An Alexandria woman testified in General District Court yesterday that Robert Jeffrey Lujan broke into her apartment, spoke with her for two hours, then led her on a walk up five flights of stairs and back to her apartment before forcing her to have sex with him.

Her testimony came during an hour-long preliminary hearing on charges against Lujan, the 28-year-old son of Interior Secretary Manuel Lujan Jr., who was arrested Wednesday night and charged with raping the woman in her northeast Alexandria apartment last Sunday morning.

General District Judge Robert T.S. Colby found sufficient evidence to refer the case to the Alexandria grand jury, which meets again Dec. 3. Colby also refused to revoke Thursday's order by General District Judge D.F. O'Flaherty that Lujan be held without bail.

Robert Stanley Powell, Lujan's attorney, said after the hearing that the woman's testimony was riddled with inconsistencies. "Part of her story is fact, and part of her story is fantasy," Powell said.

Powell and Manuel Lujan have said in interviews that Jeffrey Lujan concedes he spent several hours in the woman's apartment, but added the woman invited him to the apartment and that the sexual relations were consensual.

The 48-year-old woman, the only witness called to the stand yesterday, said she had several drinks last Saturday night at a party and later a bar before returning alone to her apartment shortly after 3 a.m.

She said she awoke about 4:30 a.m. to find Lujan sitting on her bed. On direct examination by Deputy Commonwealth's Attorney S. Randolph Sengel, the woman said Lujan was naked and carried a gun.

"We talked for a long time," the woman said. "I asked him why he was there. He said someone had spotted him and because my apartment was close to the elevator he decided to come in."

The woman said Lujan picked the deadbolt lock to her apartment but never explained who was pursuing him.

After speaking for almost two hours, Lujan donned a pair of pants, and ordered the woman, in a nightgown and robe, to walk with him up five flights of stairs to the floor where the Lujans have an apartment and where Lujan said he wanted to show the woman something, according to the woman.

The woman testified that he stopped when they reached the eighth floor and said, "This is really stupid. I shouldn't be doing this."

Lujan then took her by elevator back to her own apartment where, after "more talking," she was sexually assaulted, according to her testimony. After Lujan left the apartment, the woman hurried to the building's lobby and told an attendant at the front desk to call the police because she had been raped.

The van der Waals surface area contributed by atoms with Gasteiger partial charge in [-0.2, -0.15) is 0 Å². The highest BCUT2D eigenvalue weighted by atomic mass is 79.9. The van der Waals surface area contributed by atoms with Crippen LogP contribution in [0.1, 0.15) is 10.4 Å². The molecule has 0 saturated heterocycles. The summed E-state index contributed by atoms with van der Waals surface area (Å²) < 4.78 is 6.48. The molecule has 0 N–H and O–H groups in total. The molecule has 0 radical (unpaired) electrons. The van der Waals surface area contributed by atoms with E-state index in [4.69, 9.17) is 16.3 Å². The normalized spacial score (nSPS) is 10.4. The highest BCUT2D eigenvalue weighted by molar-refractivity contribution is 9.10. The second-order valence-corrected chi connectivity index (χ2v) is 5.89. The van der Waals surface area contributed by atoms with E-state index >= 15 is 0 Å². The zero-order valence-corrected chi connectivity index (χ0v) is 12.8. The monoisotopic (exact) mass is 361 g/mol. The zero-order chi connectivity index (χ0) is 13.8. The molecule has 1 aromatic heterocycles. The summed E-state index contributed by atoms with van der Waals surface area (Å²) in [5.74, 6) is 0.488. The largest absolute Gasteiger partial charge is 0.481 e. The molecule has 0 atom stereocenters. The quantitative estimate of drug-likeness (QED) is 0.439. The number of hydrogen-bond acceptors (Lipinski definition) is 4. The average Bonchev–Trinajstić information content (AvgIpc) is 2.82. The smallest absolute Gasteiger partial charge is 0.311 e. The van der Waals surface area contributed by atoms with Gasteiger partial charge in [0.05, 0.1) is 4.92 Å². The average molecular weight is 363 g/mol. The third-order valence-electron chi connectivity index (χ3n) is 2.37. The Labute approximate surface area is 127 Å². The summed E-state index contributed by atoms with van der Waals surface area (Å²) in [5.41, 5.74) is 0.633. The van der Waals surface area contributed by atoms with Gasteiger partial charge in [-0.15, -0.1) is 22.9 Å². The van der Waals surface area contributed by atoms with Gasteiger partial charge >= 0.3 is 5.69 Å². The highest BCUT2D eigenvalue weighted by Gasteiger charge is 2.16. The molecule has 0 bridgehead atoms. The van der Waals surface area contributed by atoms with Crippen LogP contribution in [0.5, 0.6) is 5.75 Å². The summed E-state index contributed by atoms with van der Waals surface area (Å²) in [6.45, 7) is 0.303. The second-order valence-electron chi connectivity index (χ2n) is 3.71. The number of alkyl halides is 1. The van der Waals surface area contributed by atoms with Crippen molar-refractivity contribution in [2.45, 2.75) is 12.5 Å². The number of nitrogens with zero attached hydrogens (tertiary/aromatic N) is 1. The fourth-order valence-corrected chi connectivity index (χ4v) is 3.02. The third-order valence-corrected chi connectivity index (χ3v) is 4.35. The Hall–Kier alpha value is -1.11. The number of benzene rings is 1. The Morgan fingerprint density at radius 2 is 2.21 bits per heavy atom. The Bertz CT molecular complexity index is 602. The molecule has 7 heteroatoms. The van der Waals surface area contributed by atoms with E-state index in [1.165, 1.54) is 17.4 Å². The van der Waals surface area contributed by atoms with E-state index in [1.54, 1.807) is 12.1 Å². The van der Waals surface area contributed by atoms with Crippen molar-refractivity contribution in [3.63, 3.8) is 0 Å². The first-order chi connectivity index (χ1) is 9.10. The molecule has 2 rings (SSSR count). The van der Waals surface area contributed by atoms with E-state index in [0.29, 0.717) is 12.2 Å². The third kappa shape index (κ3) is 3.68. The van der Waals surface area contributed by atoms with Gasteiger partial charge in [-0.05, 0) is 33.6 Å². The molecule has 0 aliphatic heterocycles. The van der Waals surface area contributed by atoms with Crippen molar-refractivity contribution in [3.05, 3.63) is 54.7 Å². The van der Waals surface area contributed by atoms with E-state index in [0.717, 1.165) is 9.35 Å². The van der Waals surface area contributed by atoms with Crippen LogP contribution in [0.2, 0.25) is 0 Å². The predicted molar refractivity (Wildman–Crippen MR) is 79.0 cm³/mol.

Manuel Lujan said after his son was arrested Wednesday night that Jeffrey Lujan has a severe drinking problem. "He's an alcoholic. He attends Alcoholics Anonymous and he fell off the wagon," Lujan said.

Jeffrey Lujan was first arrested for driving while intoxicated when he was 14 years old, Powell said. Lujan, the youngest of the four Lujan children and a part-time house painter, has been convicted of seven charges of driving while intoxicated and two charges of driving with a suspended license.

Powell said his drinking and the subsequent legal problems have made him "the black sheep" of the family. "He's the only one who's ever had problems with the law," Powell said.

Lujan also was convicted in 1983 of possessing cocaine with the intent to sell and using a phone to conduct a drug sale. He served 16 months on those charges and spent 18 additional months in a federal prison after a 1987 drunken driving conviction.

After serving time on the 1987 case, Lujan participated in two alcohol treatment programs: the Prison Fellowship USA and Alcoholics Anonymous.

Lujan's mother and his two sisters, both of whom live in the Northern Virginia area, attended yesterday's hearing but declined to comment on the case. Steve Goldstein, a spokesman for the Interior Department, said the secretary will not attend the hearings because he does not want to lend the appearance that he is trying to exert inappropriate influence on the case.

"Yesterday was a difficult day for Mrs. Lujan," Goldstein said. "But the family received numerous calls of support from a wide variety of people: friends and colleagues, including the president."

Yesterday morning, after a ceremonial signing of various bills, President Bush took Manuel Lujan aside, spoke with him for several minutes and gave him a hug, an administration source said.

Jeffrey Lujan graduated from Emerson Preparatory School in Washington, where he had a good record, according to Margot Walsh, an administrator at the school.

Lujan attended New Mexico State University and Northern Virginia Community College in Alexandria, though he did not obtain a degree.